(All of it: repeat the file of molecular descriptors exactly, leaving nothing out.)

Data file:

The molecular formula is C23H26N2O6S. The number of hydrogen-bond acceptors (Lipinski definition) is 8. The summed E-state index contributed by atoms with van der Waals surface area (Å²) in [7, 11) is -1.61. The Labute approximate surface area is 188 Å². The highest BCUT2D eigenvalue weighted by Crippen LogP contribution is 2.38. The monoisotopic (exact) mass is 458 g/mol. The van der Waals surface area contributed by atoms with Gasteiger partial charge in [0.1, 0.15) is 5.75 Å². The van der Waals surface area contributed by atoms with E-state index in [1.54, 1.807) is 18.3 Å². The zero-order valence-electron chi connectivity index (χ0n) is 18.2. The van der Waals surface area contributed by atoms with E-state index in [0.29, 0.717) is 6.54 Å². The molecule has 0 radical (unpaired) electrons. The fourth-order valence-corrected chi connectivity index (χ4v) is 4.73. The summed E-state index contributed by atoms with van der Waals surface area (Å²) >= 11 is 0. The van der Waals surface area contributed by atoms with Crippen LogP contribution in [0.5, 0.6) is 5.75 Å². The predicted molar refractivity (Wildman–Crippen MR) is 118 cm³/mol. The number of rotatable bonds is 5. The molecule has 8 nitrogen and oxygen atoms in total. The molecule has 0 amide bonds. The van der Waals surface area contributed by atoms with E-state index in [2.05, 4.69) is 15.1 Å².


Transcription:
The molecular formula is C23H26N2O6S. The number of hydrogen-bond acceptors (Lipinski definition) is 8. The summed E-state index contributed by atoms with van der Waals surface area (Å²) in [7, 11) is -1.61. The Labute approximate surface area is 188 Å². The highest BCUT2D eigenvalue weighted by Crippen LogP contribution is 2.38. The monoisotopic (exact) mass is 458 g/mol. The van der Waals surface area contributed by atoms with Gasteiger partial charge in [0.1, 0.15) is 5.75 Å². The van der Waals surface area contributed by atoms with E-state index in [1.54, 1.807) is 18.3 Å². The zero-order valence-electron chi connectivity index (χ0n) is 18.2. The van der Waals surface area contributed by atoms with E-state index in [0.29, 0.717) is 6.54 Å². The molecule has 0 radical (unpaired) electrons. The fourth-order valence-corrected chi connectivity index (χ4v) is 4.73. The summed E-state index contributed by atoms with van der Waals surface area (Å²) >= 11 is 0. The van der Waals surface area contributed by atoms with Crippen LogP contribution in [0.5, 0.6) is 5.75 Å². The predicted molar refractivity (Wildman–Crippen MR) is 118 cm³/mol. The number of rotatable bonds is 5. The molecule has 8 nitrogen and oxygen atoms in total. The molecule has 0 amide bonds. The van der Waals surface area contributed by atoms with E-state index in [2.05, 4.69) is 15.1 Å².